CU offers “How-To-Change Banks” video
Monday, October 31, 2011
Bank Transfer Day Set for November 5 as Activists Encourage
Consumers to Switch to Credit Unions and Smaller Banks
Consumers Union’s “How-To-Change Banks” Video
& Handy Tips Available at www.DefendYourDollars.org
SAN FRANCISCO, CA – Saturday, November 5 has been dubbed Bank Transfer Day by grassroots activists upset with rising bank fees, including the new $5 debit card fee that Bank of America will start charging its customers in 2012. Consumers are being encouraged by Bank Transfer Day organizers to switch their accounts to credit unions or community banks on that day.
Consumers Union, the nonprofit advocacy arm of Consumer Reports, has developed a set of tips to help guide consumers interested in switching their accounts to a new financial institution. The tips along with a “How-To Change Banks” video is available at www.DefendYourDollars.org
‘Bank of America’s new debit card fee was the last straw for many consumers who are tired of banks that got bailed out that are now turning around and hiking fees,” said Norma Garcia, director of Consumers Union’s financial service program. “If you’re upset over how your bank is treating you, then it might be time to move your money to another financial institution that can offer you a better deal.”
For consumers interested in switching their accounts, Consumers Union offers the following tips:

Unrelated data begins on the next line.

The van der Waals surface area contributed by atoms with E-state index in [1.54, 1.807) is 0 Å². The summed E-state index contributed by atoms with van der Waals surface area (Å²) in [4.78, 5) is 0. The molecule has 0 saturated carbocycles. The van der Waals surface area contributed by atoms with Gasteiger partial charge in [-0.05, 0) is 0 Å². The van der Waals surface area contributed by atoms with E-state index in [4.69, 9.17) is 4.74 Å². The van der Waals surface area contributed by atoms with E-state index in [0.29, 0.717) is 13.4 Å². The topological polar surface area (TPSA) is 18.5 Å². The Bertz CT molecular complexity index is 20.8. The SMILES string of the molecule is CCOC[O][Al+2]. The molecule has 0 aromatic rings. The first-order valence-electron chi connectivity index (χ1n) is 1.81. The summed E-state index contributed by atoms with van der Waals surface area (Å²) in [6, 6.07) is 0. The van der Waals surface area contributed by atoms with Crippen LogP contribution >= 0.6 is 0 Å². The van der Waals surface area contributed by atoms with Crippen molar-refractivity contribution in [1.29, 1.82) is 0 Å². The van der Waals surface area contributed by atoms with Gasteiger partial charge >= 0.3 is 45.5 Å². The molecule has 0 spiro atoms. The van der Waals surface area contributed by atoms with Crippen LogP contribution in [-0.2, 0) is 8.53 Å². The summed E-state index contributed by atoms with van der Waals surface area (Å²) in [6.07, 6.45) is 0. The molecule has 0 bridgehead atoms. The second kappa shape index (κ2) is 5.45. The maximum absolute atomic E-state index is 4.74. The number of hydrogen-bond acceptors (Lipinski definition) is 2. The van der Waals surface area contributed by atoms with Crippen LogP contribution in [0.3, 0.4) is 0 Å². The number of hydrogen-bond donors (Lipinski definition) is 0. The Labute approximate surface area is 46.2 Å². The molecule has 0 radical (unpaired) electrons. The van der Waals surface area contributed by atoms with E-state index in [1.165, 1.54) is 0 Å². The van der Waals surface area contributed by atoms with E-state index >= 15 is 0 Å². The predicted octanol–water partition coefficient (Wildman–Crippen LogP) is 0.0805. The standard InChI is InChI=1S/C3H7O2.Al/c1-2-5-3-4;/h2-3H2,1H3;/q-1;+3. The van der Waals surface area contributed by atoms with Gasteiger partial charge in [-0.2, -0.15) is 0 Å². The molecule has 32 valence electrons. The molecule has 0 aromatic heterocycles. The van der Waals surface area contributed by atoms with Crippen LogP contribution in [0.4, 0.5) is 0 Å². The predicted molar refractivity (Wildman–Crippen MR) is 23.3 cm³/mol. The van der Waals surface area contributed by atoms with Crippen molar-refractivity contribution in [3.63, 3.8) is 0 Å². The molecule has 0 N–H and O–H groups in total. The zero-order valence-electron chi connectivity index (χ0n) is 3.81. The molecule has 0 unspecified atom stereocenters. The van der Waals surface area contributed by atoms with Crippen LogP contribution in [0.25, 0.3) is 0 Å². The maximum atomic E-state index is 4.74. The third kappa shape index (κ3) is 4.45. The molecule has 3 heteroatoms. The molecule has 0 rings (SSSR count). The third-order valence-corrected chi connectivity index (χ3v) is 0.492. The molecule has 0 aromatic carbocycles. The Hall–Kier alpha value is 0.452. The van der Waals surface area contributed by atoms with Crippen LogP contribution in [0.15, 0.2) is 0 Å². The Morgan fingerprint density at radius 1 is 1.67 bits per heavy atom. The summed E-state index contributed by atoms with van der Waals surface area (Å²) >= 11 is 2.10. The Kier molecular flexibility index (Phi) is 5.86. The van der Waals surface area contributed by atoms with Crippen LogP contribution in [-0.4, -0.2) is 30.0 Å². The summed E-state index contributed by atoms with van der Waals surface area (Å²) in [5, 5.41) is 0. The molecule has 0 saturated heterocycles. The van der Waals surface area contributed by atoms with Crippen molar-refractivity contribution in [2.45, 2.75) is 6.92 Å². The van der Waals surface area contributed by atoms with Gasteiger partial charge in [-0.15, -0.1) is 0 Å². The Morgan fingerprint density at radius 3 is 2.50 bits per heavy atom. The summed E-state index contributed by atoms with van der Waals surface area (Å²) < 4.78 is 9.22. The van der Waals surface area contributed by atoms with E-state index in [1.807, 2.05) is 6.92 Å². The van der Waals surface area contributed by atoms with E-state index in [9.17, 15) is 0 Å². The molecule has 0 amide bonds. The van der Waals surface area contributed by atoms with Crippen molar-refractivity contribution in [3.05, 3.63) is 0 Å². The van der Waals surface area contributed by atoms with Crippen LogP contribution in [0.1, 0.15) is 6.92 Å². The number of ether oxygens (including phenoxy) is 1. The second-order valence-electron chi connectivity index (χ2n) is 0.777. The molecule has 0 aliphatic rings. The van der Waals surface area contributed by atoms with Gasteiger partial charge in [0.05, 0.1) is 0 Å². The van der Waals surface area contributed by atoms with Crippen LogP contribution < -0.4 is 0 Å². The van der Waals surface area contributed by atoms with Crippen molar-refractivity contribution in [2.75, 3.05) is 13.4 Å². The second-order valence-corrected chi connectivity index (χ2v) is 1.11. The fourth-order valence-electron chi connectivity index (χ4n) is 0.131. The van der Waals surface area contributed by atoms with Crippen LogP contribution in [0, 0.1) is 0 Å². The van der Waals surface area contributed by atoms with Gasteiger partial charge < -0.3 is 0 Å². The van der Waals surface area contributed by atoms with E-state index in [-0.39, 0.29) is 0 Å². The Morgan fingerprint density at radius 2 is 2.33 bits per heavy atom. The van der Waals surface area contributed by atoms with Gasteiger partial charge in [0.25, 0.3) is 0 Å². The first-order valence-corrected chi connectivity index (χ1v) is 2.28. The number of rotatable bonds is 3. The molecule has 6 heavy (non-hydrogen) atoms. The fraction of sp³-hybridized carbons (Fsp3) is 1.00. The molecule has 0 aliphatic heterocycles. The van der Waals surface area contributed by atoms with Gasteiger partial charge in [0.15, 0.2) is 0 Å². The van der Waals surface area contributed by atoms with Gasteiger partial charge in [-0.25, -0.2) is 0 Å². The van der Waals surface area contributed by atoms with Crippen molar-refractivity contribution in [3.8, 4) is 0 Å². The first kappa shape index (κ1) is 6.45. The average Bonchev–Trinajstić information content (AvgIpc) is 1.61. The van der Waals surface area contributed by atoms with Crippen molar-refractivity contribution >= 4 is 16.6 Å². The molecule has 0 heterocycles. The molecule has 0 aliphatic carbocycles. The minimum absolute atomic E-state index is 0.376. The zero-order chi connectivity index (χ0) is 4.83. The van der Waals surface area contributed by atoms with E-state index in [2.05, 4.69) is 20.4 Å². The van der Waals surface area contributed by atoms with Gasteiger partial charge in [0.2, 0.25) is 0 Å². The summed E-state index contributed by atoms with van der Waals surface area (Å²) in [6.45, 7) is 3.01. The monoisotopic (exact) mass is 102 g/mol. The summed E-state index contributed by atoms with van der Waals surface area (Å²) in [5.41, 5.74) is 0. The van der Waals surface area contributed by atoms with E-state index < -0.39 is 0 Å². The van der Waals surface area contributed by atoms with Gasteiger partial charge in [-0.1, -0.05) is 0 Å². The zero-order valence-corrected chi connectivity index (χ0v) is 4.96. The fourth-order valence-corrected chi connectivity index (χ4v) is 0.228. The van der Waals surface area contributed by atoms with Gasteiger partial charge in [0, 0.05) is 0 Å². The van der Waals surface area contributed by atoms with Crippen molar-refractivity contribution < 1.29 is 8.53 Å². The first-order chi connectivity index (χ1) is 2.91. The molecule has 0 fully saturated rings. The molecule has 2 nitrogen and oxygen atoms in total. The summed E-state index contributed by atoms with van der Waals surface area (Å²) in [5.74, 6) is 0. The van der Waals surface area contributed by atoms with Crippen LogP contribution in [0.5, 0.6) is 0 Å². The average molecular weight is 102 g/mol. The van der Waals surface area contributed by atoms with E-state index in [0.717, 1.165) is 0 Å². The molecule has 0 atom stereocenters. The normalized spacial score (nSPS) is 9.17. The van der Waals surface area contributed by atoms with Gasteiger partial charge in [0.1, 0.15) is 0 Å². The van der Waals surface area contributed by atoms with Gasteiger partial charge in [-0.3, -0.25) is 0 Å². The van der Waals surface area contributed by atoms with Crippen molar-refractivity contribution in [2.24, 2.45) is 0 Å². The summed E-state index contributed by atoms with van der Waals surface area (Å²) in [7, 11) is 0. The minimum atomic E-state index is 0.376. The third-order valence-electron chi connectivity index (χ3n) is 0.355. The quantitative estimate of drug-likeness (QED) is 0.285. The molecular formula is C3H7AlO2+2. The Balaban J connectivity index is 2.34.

- Open your new bank account with a small deposit – leaving the bulk of your funds with your old bank. Deposit just enough to avoid any fees you may be charged for maintaining a low balance.
- Next make a list of all the automatic payments and deposits scheduled to go in and out of your old account each month. If you have direct deposit, ask your employer to reroute your paychecks to your new account. Find out what date the first deposit will occur. Once you know the date, reschedule each automatic payment or debit to come out of your new account and make sure to ask the company what date the change will apply.
- Leave some cash in your old account for at least one month.
- Once you are sure that all automatic payments and all direct deposits are coming and going from your new account, electronically transfer the final funds from your old account.
- Once the transfer clears, follow the procedure laid out by your old bank to close your account. If you don’t close it, you might get hit with a monthly account maintenance fee even after you stop using it. And be sure to get written confirmation that the account is closed.
For more detailed information, see Consumers Union’s Move Your Money checklist of steps to take to ensure that all of your bills are paid on time and you avoid being charged overdraft fees.
“Bank of America should listen to its customers and drop this unfair debit card fee,” said Garcia. “Consumers who are unhappy with new bank fees can vote with their feet and take their money elsewhere. There are many banks and credit unions that are eager to serve consumers fed up with rising fees.”
Michael McCauley, email@example.com, 415-902-9537 (cell) of 415-431-6747, ext 126 (office)